Home to pharmaceutical giant Eli Lilly and Company (NYSE: LLY), Indiana is a contender in the race to discover a treatment for COVID-19. The company is currently working on three potential therapies, but leaders say the most important project—considering its potential impact—is its effort to develop an antibody therapy with a Canada-based startup recently named one of the world’s most innovative companies. Some of the most critically ill COVID-19 patients are already receiving antibodies via blood donations from people who have beat the virus, but Lilly envisions stepping on the gas pedal by mass producing warrior antibodies.
“Antibodies are our own immune system’s response to invaders. When the immune system sees something that doesn’t belong there, it creates an antibody…to bind up [the invader] and let the immune system dispose of it,” says Lilly Chief Scientific Officer Dr. Daniel Skovronsky.
Lilly has joined forces with Vancouver-based AbCellera, a startup that specializes in making antibody drugs and was named one of Fast Company’s Most Innovative Companies for 2020. While humans make antibodies naturally, they can also be made in a laboratory and then mass produced. Hoosier COVID-19 patients are already receiving donated plasma from others who have recovered from the virus.
“What we’re doing is sort of making that a very scientific and industrialized process, where we look for the very, very best antibodies we can find, then mass produce just those and not rely on individual donors in the future,” says Skovronsky.
AbCellera obtained a blood sample from one of the first U.S. patients who recovered from COVID-19, which gave the two companies a head start in developing an antibody therapy. Approximately 45 days into what the team estimates to be about a four-month process, the partners have already moved on to the “next generation” of antibodies from other patients. But Skovronsky cautions it’s a delicate balance; “speed is so critical,” but the team also needs a bit of time to find the best antibody possible.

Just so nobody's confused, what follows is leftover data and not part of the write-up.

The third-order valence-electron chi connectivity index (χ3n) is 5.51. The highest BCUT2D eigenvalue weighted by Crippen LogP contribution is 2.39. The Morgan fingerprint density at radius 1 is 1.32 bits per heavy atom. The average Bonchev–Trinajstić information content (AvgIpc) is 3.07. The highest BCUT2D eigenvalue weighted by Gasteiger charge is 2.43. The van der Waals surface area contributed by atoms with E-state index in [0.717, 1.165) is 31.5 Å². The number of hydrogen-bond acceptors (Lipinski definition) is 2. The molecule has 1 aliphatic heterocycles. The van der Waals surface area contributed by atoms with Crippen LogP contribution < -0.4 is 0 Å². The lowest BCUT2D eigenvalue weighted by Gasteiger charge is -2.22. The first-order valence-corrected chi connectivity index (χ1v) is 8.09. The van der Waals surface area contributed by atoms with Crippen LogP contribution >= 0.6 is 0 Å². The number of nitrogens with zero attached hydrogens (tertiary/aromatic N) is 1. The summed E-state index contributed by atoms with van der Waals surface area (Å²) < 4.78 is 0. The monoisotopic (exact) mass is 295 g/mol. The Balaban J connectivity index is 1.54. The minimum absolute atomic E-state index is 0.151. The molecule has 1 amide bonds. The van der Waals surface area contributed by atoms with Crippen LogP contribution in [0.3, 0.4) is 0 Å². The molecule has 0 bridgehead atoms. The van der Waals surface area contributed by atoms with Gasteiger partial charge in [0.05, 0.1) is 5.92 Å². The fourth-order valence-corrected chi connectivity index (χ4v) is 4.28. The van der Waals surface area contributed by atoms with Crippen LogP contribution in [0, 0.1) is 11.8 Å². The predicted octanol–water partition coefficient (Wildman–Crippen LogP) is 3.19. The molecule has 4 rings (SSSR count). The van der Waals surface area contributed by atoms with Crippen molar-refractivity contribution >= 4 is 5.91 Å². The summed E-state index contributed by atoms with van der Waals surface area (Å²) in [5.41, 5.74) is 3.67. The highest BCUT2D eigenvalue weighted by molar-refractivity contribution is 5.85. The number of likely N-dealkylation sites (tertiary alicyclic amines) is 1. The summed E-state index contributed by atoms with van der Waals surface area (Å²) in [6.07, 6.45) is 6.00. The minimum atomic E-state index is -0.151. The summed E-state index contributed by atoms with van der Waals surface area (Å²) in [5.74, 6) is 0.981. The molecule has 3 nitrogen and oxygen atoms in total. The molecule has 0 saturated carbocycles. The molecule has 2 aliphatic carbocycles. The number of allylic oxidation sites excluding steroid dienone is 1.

“There’s always this thought that, Antibody A might be ready today, but if we push it forward, maybe it’s not quite as good [as Antibody B]. We might have something that helps less people with Antibody B, but it may be better. It’s those kinds of decisions that we’re making on a day-to-day basis,” says Skovronsky. “When we have a solution, we want it to be available for as many patients as possible, and the better the antibody, the lower the dose you need. And given manufacturing capacities, the more patients you can help.”
Skovronsky says the project is on track to be testing potential new therapies in patients in the next two to three months. While a vaccine would be a more permanent solution for COVID-19, an antibody therapy could be a powerful weapon in the meantime. He says various pharmaceutical companies are working at a feverish pace to discover solutions that capitalize on their individual expertise and avoid overlap; those that specialize in vaccines are concentrating on that area, Lilly is digging into this antibody therapy, and others are focusing on small molecule drugs.
“We’re each playing to what capabilities we have…so we cover a lot of different ideas about how to fight the virus—hoping more than one of them will be successful,” says Skovronsky. “That is different than how we sometimes operate, which is the science opens up in a particular disease, and all the companies race to see who can make the best drug the fastest against a particular target. Here, I think we’re all trying to spread out and cover the landscape of therapeutics against COVID-19.”
Lilly is deploying two other potential treatments for COVID-19. In partnership with the National Institutes of Health, Lilly is studying baricitinib, a rheumatoid arthritis drug, as a potential treatment for hospitalized COVID-19 patients. The company is also further testing an investigational antibody against Angiopoietin 2 in pneumonia patients hospitalized with COVID-19 who are at a higher risk of progressing to acute respiratory distress syndrome.
“I’ve been talking to a lot of people in the [pharmaceutical] industry, and we all feel privileged and empowered that we can take these actions to try to develop therapeutics. We’re all motivated in this industry by the same thing, which is to make a difference for people; this is not about economics at all,” says Skovronsky. “There’s a lot of good that’s coming out of this; we’re learning how to work faster and more collaboratively to fight this threat. Everyone in this industry is trying hard, and hopefully, one of us will be successful.”
Although it typically takes years for a new antibody therapy to reach the clinic, Skovronsky says the team could be testing potential antibody therapies for COVID-19 in patients by mid-July.
Skovronsky says Lilly chose to partner with AbCellera, in particular, because the startup offered the advantage of speed.